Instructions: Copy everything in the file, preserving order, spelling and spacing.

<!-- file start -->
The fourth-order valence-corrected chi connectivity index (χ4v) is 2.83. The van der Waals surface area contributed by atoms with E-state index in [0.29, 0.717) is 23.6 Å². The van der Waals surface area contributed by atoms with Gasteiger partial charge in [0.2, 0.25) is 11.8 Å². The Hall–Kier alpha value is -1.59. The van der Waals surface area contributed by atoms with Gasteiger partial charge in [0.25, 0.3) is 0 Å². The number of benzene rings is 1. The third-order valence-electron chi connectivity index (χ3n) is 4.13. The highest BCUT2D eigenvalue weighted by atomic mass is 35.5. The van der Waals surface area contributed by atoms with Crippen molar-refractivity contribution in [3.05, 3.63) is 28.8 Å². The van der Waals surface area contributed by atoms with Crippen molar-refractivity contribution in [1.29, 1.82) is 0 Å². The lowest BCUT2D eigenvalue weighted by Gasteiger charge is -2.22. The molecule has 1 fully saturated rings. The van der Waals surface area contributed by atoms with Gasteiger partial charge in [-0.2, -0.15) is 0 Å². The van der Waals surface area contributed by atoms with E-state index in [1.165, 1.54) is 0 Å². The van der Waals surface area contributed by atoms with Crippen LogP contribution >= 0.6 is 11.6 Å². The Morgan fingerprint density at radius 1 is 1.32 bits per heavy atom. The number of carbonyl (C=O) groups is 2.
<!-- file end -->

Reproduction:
The fourth-order valence-corrected chi connectivity index (χ4v) is 2.83. The van der Waals surface area contributed by atoms with E-state index in [0.29, 0.717) is 23.6 Å². The van der Waals surface area contributed by atoms with Gasteiger partial charge in [0.2, 0.25) is 11.8 Å². The Hall–Kier alpha value is -1.59. The van der Waals surface area contributed by atoms with Gasteiger partial charge in [0.25, 0.3) is 0 Å². The number of benzene rings is 1. The third-order valence-electron chi connectivity index (χ3n) is 4.13. The highest BCUT2D eigenvalue weighted by atomic mass is 35.5. The van der Waals surface area contributed by atoms with Crippen molar-refractivity contribution in [3.05, 3.63) is 28.8 Å². The van der Waals surface area contributed by atoms with Crippen molar-refractivity contribution in [1.29, 1.82) is 0 Å². The lowest BCUT2D eigenvalue weighted by Gasteiger charge is -2.22. The molecule has 1 fully saturated rings. The van der Waals surface area contributed by atoms with Gasteiger partial charge in [-0.2, -0.15) is 0 Å². The van der Waals surface area contributed by atoms with E-state index in [1.165, 1.54) is 0 Å². The van der Waals surface area contributed by atoms with Crippen LogP contribution >= 0.6 is 11.6 Å². The Morgan fingerprint density at radius 1 is 1.32 bits per heavy atom. The number of carbonyl (C=O) groups is 2.